The DTI has committed to help fast-track the registration of medicines in the country in response to concerns raised by Indian pharmaceutical companies that it takes Philippine regulators a long time to release permits.
AFP
Indian pharmaceutical firms urged to set up shop in Philippines
Louella Desiderio (The Philippine Star) - October 19, 2019 - 12:00am

MANILA, Philippines – The Department of Trade and Industry (DTI) is inviting pharmaceutical companies from India to establish manufacturing operations in the Philippines to help bring down prices, particularly of specialized medicines.

The DTI has committed to help fast-track the registration of medicines in the country in response to concerns raised by Indian pharmaceutical companies that it takes Philippine regulators a long time to release permits.

Trade Secretary Ramon Lopez told reporters about the invitation on the sidelines of the Philippine-India trade consultations yesterday attended by the Federation of Indian Chamber of Commerce Philippines Inc. and Federation of Indian Chambers of Commerce and Industry.

He said the invitation is specifically for the production of specialized medicines currently considered expensive in the country.

“Take note, with specialized medicine, they have their own formulation… So, the price is dependent on that. We just want them to produce here so we can reduce (the price),” he said.

Medicines manufactured in the country, he said, could be sold at lower prices since they are not subject to tariffs and other trade costs.

In addition to bringing down medicine prices, producing drugs locally would help create jobs in the country.

So far, Lopez said no Indian company has approached the DTI to discuss possible establishment of manufacturing facilities in the Philippines.

At the same event, Food and Drug Administration (FDA) officer-in-charge Rolando Enrique Domingo acknowledged medicine manufacturing and import as areas of cooperation with high potential.

With the passage of the Universal Health Care (UHC) Act that automatically enrols all Filipinos in the Philippine Health Insurance Corp. and seeks to reduce the expenses for checkups, as well as certain laboratory tests and hospitalization, he said the government would be a major buyer of services, drugs and supplies.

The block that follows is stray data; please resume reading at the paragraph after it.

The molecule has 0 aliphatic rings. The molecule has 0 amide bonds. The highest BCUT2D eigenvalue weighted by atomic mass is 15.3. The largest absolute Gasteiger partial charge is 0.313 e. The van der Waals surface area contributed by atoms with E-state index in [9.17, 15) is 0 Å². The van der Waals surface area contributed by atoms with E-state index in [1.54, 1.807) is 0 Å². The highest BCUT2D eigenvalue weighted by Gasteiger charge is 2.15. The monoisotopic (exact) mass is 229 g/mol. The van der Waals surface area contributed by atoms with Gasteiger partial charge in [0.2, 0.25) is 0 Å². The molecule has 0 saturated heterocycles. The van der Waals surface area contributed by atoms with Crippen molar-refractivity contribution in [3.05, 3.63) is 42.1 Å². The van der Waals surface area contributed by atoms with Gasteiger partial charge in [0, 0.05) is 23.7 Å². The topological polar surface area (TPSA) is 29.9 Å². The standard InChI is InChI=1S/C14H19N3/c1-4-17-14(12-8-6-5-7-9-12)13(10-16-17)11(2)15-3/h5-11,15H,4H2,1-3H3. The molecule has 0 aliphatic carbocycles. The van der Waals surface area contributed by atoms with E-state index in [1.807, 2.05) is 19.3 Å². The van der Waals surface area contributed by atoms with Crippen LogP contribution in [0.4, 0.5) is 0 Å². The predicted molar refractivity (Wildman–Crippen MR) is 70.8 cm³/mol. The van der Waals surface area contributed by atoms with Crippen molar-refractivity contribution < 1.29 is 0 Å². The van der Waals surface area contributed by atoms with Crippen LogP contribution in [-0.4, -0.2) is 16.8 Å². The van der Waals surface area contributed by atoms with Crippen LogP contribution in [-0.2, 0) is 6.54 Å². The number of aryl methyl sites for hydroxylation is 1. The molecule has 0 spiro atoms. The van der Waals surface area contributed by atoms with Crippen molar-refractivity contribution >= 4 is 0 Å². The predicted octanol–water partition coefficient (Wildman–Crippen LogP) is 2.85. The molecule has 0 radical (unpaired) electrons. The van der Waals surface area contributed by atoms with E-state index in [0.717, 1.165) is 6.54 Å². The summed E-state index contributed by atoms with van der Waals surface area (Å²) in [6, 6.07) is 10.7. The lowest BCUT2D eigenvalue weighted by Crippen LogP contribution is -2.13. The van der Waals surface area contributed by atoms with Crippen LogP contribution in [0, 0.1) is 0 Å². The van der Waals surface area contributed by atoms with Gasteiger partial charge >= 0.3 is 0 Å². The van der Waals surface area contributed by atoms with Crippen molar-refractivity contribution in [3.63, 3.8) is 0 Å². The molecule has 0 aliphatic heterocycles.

“We need medicines to come into our country. We need good quality and safe medicines and of course, we have to make it affordable because our budget for UHC is not unlimited and if we want to give the services and drugs to our Filipino people, it has to come with a very good price, and I think this is a very good possible area of cooperation between the two countries,” he said.

He said medicines account for about 12 percent of total Philippine imports from India or around $200 million per year, with the bulk or 90 percent purchased by the government.

While there are opportunities seen for Indian pharmaceutical companies, Federation of Indian Chamber of Commerce Philippines Inc. president Rex Daryani sought the help of the DTI in easing the process of registering Indian medicines.

“The registration process can last between two to three years for a single type of drug. The President has already given direction that we want medicine prices to come down. We are actively working with ARTA (Anti-Red Tape Authority) on this matter… DTI, please help us in hammering this out as soon as possible,” he said.

In response, Lopez said the DTI has been working with the ARTA for improvement in government processes.

Last month, ARTA ordered the FDA to approve all pending applications for renewal of license to operate and certificates of product registration with complete requirements to address the backlog.

 

MEDICINE
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